In addition to the excellent suggestions of KM, I think it is very reasonable in solid state physics to have some economic motivation for the research (even loosely). In addition, the work tends to lend itself to collaboration across fields (again, even loosely) in that work you do can benefit engineers or motivate material scientists and solid state chemists. These are both forms of connection to a broader sphere. And...hint, hint play well when searching for funding.

I'm not saying to go overboard or to be plaintive or salesy. But at the same time you need to give people SOME "so what". Don't overhype BUT also don't "hide your light under a bushel". Give people some translation so they can get the "so what".

Your plasmons and solitons and other funky thingamijugs (I know enough about SSP to know that I see terms I don't know!) have the potential to give us better understanding that can lead to improved solar cells, flat panel displays, etc. I don't know the plasmon, but I could use some better solar cells and a cheaper laptop!

Similarly the implicit connections to other fields of science (or I guess subfields of physics). A metallurgist or device designer may have no clue how to do some of the theoretical calcs or superfancy physical measurements, but your fundamental work can motivate the metallurgist to synthesize new intermetallic compounds or the device designer to consider new configurations. And you are actually filling a gap, because these individuals are good at what they do, but not so good at Ashcroft and Mermin (and you are even way past that).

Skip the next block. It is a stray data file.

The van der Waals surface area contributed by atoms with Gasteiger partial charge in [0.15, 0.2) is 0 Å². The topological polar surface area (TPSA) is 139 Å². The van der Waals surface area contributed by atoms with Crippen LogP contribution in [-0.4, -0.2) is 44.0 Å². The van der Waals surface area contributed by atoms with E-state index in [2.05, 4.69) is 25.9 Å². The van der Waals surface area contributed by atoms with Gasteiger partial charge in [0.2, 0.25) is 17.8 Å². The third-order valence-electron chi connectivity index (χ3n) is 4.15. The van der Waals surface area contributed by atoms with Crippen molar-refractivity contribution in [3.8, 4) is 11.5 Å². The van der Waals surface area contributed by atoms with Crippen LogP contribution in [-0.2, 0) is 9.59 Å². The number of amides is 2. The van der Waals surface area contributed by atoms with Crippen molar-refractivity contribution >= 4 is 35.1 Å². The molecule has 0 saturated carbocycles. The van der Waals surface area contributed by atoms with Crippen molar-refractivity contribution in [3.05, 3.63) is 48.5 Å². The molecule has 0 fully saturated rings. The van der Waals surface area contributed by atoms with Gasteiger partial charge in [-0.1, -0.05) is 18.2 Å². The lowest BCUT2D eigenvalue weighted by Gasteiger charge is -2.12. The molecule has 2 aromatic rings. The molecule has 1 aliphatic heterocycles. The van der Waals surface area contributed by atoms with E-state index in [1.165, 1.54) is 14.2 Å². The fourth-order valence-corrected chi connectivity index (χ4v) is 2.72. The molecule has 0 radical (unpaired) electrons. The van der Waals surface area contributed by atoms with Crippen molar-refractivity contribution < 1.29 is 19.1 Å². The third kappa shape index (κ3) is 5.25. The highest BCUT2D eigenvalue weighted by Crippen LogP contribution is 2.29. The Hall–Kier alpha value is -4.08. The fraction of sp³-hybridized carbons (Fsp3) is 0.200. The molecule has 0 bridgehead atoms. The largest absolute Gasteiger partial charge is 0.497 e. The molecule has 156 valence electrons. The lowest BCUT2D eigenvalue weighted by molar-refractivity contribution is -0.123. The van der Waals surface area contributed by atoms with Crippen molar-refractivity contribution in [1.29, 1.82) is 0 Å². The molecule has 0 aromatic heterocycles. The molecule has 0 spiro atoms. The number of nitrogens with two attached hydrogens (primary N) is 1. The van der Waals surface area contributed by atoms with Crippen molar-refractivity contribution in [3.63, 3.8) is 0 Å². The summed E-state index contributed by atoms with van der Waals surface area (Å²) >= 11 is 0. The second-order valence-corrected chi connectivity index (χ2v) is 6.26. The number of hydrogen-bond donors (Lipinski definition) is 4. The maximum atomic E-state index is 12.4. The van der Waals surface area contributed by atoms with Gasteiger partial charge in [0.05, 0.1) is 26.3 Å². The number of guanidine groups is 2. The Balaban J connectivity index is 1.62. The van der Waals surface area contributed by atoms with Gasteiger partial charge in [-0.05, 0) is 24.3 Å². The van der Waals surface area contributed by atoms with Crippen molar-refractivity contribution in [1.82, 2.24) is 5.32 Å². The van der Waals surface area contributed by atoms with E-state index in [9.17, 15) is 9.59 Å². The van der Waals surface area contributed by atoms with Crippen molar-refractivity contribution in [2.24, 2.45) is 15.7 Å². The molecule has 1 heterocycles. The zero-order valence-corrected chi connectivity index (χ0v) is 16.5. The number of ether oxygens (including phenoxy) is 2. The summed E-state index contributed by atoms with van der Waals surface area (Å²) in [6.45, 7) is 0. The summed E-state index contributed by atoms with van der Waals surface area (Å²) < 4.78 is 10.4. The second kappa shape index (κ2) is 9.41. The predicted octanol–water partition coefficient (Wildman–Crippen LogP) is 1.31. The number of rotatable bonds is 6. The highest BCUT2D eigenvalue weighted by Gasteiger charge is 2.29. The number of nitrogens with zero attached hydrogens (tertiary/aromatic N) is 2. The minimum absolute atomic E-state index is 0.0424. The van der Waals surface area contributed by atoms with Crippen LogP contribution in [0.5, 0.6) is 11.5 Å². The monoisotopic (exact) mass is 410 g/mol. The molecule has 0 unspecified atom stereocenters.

P.s. While this answer is about solid state, many other fields of science have similar economic/social motivations and tangencies to other research. A little bit of this basic context setting should be included in grant appeals, SOPs, website descriptions of your research to attract students, TALKS, and even a sentence or two in the introduction of each science report.

In terms of "how". I would as an exercise, go through and write a couple versions. Maybe one where you do a lot of "because" and one with a moderate amount (you have the "no" control already). The act of sitting down and writing will cause you to find individual bullet points (content) to support a narrative.

I also think there is nothing wrong with showing why a particular interest has aroused. You can do this objectively or personally. I actually wouldn't be so leery about personalizing things, but either way, some rationale is helpful and connects the reader. For example I (one) first was motivated by the desire to improve output property X and thus researched combinations of Y and Z. Subsequent learnings showed me the importance of W. At this point, my interests have moved from pure catalogueing of the output function versus input variables to a microscopic understanding. [Or WHATEVER. But I'm sure that while you worked in this topic, you have learned some things, changed some things, and have a desire to do new things in a different direction. Note, this is a HUMAN story (the evolution of your research direction) that even a biologist can understand. I don't need to know what the plasmon is to get that.]